Making Physiology Happen


May 2018 – Myth Busters

iWorx Systems, Inc.
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Featured ExperimentMyth Busted

Myth Busters - Hypothesis Testing

With all the information out there about alternative products changing human physiological responses to stress, it would be interesting to be able to test these products and determine what all that “hype” is actually about.

Aromatherapy, salt lamps, negative ionizers, and magnetic bracelets are some examples of products on the market that are sold to consumers with the caveat that they will reduce overall stress, make you calmer, and balance out your adrenal reactions to situations that invoke tension and anxiety.

Aromatherapy is believed to stimulate smell receptors in the nose, which then send messages through the nervous system and to the part of the brain the that controls emotions.  But when it comes to breathing in or rubbing on aromatic plant oils, the fact that the experience is pleasing doesn’t make it therapeutic, says Dr. Edzard Ernst, former Chair of Complementary Medicine at the University of Exeter in the U.K. Ernst has published two review that closely examine the health effects of aromatherapy. When it comes to calming hypertension, depression, anxiety, pain and symptoms of dementia, Ernst found no “convincing” evidence that aromatherapy does you any good.

Negative ions are odorless, tasteless, and invisible molecules that we inhale in abundance in certain environments such as mountains, waterfalls, and beaches. Once they reach our bloodstream, negative ions are believed to produce biochemical reactions that increase levels of the mood chemical serotonin, helping to alleviate depression, relieve stress, and boost our daytime energy.  Negative ions increase the flow of oxygen to the brain; resulting in higher alertness, decreased drowsiness, and more mental energy," says Pierce J. Howard, PhD, author of The Owner’s Manual for the Brain: Everyday Applications from Mind Brain Research and director of research at the Center for Applied Cognitive Sciences in Charlotte, N.C.  Both Himalayan Salt Lamps and commercial Negative Ionizers produce these types of particles.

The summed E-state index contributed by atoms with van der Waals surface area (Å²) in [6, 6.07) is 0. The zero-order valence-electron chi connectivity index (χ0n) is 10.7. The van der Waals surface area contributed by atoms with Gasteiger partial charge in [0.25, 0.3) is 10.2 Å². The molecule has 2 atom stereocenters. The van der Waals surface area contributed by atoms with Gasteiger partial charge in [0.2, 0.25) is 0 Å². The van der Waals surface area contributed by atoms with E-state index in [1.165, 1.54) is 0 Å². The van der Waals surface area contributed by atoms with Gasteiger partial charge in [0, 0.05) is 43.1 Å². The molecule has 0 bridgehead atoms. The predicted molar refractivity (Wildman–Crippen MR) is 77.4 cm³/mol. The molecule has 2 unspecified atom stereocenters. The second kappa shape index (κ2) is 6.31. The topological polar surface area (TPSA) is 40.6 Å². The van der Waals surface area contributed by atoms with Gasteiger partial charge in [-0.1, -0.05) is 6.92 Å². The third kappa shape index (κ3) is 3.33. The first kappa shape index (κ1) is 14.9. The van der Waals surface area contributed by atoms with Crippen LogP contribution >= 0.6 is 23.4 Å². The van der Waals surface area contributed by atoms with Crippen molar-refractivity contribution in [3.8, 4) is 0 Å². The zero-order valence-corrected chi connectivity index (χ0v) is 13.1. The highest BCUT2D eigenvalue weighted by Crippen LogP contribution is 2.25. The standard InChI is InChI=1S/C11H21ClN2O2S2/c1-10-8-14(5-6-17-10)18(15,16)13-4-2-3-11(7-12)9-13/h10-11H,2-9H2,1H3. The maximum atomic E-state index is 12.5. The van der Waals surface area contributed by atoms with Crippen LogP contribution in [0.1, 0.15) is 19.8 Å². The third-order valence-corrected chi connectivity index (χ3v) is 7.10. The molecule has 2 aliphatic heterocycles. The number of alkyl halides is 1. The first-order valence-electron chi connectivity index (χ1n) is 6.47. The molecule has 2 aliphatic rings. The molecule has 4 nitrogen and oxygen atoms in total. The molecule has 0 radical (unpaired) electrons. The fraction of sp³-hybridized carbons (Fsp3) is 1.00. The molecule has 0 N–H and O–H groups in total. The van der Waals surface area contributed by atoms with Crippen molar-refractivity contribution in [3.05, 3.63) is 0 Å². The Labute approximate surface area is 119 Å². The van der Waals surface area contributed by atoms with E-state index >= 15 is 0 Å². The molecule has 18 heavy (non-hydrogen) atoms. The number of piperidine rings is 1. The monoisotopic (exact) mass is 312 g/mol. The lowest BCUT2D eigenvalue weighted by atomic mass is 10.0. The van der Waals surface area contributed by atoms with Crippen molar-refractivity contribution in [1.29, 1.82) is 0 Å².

Magnetic bracelets are tools used in “magnet therapy”, which is a type of alternative medicine that uses magnetic fields to improve a person's overall health. While it hasn't been proven whether magnet therapy works, many wearers of magnetic bracelets have seen positive results in pain relief and overall health benefits. Magnetic bracelets are advertised to improve circulation, reduce inflammation, reduce stress, increase positive thinking, and “they look fashionable” to boot. 

For this study, students can create a hypothesis and design an experiment around one of these types of alternative therapies.  Recordings of heart rate, GSR, EEG, ECG, and/or other parameters can show whether or not these devices work to reduce overall stress.  Studies can be either short- or long- term, and a simple t-test can determine statistical validity.
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